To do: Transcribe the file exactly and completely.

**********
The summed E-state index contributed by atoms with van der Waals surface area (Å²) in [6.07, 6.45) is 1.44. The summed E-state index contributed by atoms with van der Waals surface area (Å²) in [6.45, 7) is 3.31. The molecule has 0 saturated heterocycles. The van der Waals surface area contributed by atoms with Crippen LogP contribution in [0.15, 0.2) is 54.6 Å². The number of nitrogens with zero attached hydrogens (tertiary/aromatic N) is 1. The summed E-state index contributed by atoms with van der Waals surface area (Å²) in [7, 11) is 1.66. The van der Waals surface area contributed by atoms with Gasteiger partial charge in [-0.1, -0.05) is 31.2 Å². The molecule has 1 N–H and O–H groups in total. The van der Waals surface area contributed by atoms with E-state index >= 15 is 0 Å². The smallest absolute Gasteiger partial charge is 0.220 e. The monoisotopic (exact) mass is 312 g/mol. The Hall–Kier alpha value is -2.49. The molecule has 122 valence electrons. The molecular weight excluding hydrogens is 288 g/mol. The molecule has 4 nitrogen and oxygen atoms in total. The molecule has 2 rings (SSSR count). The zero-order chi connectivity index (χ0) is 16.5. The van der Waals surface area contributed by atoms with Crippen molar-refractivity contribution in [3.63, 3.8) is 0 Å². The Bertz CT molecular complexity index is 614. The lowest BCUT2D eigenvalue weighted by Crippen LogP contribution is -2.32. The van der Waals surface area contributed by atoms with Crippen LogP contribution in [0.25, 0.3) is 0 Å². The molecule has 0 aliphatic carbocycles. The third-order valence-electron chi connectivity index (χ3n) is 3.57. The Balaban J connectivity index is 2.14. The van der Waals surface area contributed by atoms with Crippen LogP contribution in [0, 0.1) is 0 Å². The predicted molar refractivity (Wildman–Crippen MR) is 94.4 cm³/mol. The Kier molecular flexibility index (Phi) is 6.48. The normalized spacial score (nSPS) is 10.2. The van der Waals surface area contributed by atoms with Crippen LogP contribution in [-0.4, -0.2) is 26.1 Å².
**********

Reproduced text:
The summed E-state index contributed by atoms with van der Waals surface area (Å²) in [6.07, 6.45) is 1.44. The summed E-state index contributed by atoms with van der Waals surface area (Å²) in [6.45, 7) is 3.31. The molecule has 0 saturated heterocycles. The van der Waals surface area contributed by atoms with Crippen LogP contribution in [0.15, 0.2) is 54.6 Å². The number of nitrogens with zero attached hydrogens (tertiary/aromatic N) is 1. The summed E-state index contributed by atoms with van der Waals surface area (Å²) in [7, 11) is 1.66. The van der Waals surface area contributed by atoms with Gasteiger partial charge in [-0.1, -0.05) is 31.2 Å². The molecule has 1 N–H and O–H groups in total. The van der Waals surface area contributed by atoms with E-state index >= 15 is 0 Å². The smallest absolute Gasteiger partial charge is 0.220 e. The monoisotopic (exact) mass is 312 g/mol. The Hall–Kier alpha value is -2.49. The molecule has 122 valence electrons. The molecular weight excluding hydrogens is 288 g/mol. The molecule has 4 nitrogen and oxygen atoms in total. The molecule has 2 rings (SSSR count). The zero-order chi connectivity index (χ0) is 16.5. The van der Waals surface area contributed by atoms with Crippen molar-refractivity contribution in [3.63, 3.8) is 0 Å². The Bertz CT molecular complexity index is 614. The lowest BCUT2D eigenvalue weighted by Crippen LogP contribution is -2.32. The van der Waals surface area contributed by atoms with Crippen LogP contribution in [0.25, 0.3) is 0 Å². The molecule has 0 aliphatic carbocycles. The third-order valence-electron chi connectivity index (χ3n) is 3.57. The Balaban J connectivity index is 2.14. The van der Waals surface area contributed by atoms with Crippen LogP contribution in [0, 0.1) is 0 Å². The predicted molar refractivity (Wildman–Crippen MR) is 94.4 cm³/mol. The Kier molecular flexibility index (Phi) is 6.48. The normalized spacial score (nSPS) is 10.2. The van der Waals surface area contributed by atoms with Crippen LogP contribution in [-0.4, -0.2) is 26.1 Å².